"We kinda fell into this piece of property," explains Bill Robertson.
Bill along with his wife own Manhattan Coffee House and the big apple deli next door. Both names may be New York-themed but the history is all Texas.
"It has a huge history to it. But it had kind of fallen from grace because it was oil boom, oil bust, oil boom, oil bust," says Robertson.
The building was once The Manhattan Hotel and during the oil boom of the fifties, it housed hundreds of people.
Bill hopes his business sees the same traffic.
"There's not a small business person in the world that can't tell you what their front door sounds like when it opens. You know. It sounds like money," explains Robertson.
His door has already begun to open a little more frequently, a welcomed affect of the Cline Shale.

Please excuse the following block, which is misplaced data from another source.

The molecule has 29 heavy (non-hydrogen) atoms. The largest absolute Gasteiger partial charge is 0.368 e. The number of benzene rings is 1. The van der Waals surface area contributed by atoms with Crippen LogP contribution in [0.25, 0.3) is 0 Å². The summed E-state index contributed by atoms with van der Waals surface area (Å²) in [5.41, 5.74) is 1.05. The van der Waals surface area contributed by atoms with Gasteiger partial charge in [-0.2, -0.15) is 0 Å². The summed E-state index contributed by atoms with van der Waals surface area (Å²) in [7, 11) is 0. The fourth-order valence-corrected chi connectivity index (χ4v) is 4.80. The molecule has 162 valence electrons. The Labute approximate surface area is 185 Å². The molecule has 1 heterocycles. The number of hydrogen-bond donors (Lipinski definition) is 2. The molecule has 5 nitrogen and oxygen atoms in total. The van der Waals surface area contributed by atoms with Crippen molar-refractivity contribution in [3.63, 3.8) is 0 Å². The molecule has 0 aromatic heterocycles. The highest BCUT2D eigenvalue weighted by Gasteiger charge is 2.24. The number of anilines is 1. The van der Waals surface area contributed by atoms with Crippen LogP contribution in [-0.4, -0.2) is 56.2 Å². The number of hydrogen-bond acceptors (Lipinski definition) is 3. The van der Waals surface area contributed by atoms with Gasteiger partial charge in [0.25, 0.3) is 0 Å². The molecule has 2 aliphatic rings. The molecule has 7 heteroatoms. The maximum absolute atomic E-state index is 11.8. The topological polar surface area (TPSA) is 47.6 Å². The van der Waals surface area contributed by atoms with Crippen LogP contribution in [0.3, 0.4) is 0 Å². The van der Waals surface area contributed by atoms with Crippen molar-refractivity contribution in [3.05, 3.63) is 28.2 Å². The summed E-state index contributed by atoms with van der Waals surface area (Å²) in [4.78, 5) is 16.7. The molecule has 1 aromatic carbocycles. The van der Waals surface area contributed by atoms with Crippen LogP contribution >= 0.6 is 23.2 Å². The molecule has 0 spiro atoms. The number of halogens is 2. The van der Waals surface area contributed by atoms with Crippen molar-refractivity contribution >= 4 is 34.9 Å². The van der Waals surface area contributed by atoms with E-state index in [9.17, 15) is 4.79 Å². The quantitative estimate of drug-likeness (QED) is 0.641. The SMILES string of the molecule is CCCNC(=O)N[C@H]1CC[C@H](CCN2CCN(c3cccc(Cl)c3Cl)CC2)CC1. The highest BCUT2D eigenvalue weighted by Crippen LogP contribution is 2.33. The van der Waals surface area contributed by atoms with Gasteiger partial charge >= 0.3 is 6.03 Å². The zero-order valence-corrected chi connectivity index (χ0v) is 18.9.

"There's new developments going on. We're seeing all kinds of new faces. All kinds of unusual area codes are calling in for to-go orders," says Robertson.
But to him, it's not all about money, it's about creating a better place to live for the future.
"Nobody's trying to be greedy. We're trying to make a living. And we need these people to come to our community. And when they come to our community they need to say, 'wow, Snyder, America is a pretty cool place. I might want to stay after the boom," says Robertson.
He also remembers the past and hopes history doesn't exactly repeat itself.
"There's an up side and a down side, the trick is preparing for when it's gone," says Robertson.
It's also about nurturing what is already there.
"You gotta have a square. You've got have small businesses, you have to have people that care about the community. And Snyder is full of caring people," says Robertson.
With more oil come more money but hopefully more money doesn't mean more problems.
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